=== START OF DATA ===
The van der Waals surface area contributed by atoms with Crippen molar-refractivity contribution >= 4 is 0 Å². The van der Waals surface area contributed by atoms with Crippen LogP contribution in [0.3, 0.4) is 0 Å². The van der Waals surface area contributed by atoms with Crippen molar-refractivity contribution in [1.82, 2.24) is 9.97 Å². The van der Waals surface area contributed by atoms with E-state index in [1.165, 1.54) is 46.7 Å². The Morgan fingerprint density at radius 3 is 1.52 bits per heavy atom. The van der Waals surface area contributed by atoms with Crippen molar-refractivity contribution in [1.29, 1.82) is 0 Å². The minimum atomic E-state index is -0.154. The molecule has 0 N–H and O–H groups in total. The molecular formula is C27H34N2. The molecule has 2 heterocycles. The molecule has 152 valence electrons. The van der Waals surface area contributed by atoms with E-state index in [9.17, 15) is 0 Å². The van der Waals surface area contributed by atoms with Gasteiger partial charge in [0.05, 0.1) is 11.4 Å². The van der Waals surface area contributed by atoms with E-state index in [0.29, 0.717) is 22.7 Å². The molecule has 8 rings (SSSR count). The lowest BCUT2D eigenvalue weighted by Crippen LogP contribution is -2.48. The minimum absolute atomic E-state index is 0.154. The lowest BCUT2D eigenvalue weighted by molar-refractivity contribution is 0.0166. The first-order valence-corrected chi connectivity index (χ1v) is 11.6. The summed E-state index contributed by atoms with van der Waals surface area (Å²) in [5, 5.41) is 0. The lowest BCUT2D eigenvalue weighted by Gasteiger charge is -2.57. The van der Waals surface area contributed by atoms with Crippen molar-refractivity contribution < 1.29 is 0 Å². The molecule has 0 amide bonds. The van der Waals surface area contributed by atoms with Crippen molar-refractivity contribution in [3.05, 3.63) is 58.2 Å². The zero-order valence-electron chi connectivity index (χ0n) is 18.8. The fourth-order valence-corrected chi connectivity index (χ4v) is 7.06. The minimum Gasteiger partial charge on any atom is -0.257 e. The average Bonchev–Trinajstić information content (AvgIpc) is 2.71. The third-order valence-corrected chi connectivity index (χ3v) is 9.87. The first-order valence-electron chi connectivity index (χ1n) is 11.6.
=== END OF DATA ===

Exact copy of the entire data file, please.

The van der Waals surface area contributed by atoms with Crippen molar-refractivity contribution >= 4 is 0 Å². The van der Waals surface area contributed by atoms with Crippen LogP contribution in [0.3, 0.4) is 0 Å². The van der Waals surface area contributed by atoms with Crippen molar-refractivity contribution in [1.82, 2.24) is 9.97 Å². The van der Waals surface area contributed by atoms with E-state index in [1.165, 1.54) is 46.7 Å². The Morgan fingerprint density at radius 3 is 1.52 bits per heavy atom. The van der Waals surface area contributed by atoms with Crippen molar-refractivity contribution in [1.29, 1.82) is 0 Å². The minimum atomic E-state index is -0.154. The molecule has 0 N–H and O–H groups in total. The molecular formula is C27H34N2. The molecule has 2 heterocycles. The molecule has 152 valence electrons. The van der Waals surface area contributed by atoms with E-state index in [9.17, 15) is 0 Å². The van der Waals surface area contributed by atoms with Gasteiger partial charge in [0.05, 0.1) is 11.4 Å². The van der Waals surface area contributed by atoms with E-state index in [0.29, 0.717) is 22.7 Å². The molecule has 8 rings (SSSR count). The lowest BCUT2D eigenvalue weighted by Crippen LogP contribution is -2.48. The minimum absolute atomic E-state index is 0.154. The lowest BCUT2D eigenvalue weighted by molar-refractivity contribution is 0.0166. The first-order valence-corrected chi connectivity index (χ1v) is 11.6. The summed E-state index contributed by atoms with van der Waals surface area (Å²) in [5, 5.41) is 0. The lowest BCUT2D eigenvalue weighted by Gasteiger charge is -2.57. The van der Waals surface area contributed by atoms with Crippen molar-refractivity contribution < 1.29 is 0 Å². The molecule has 0 amide bonds. The van der Waals surface area contributed by atoms with Crippen molar-refractivity contribution in [3.05, 3.63) is 58.2 Å². The zero-order valence-electron chi connectivity index (χ0n) is 18.8. The fourth-order valence-corrected chi connectivity index (χ4v) is 7.06. The minimum Gasteiger partial charge on any atom is -0.257 e. The average Bonchev–Trinajstić information content (AvgIpc) is 2.71. The third-order valence-corrected chi connectivity index (χ3v) is 9.87. The first-order valence-electron chi connectivity index (χ1n) is 11.6.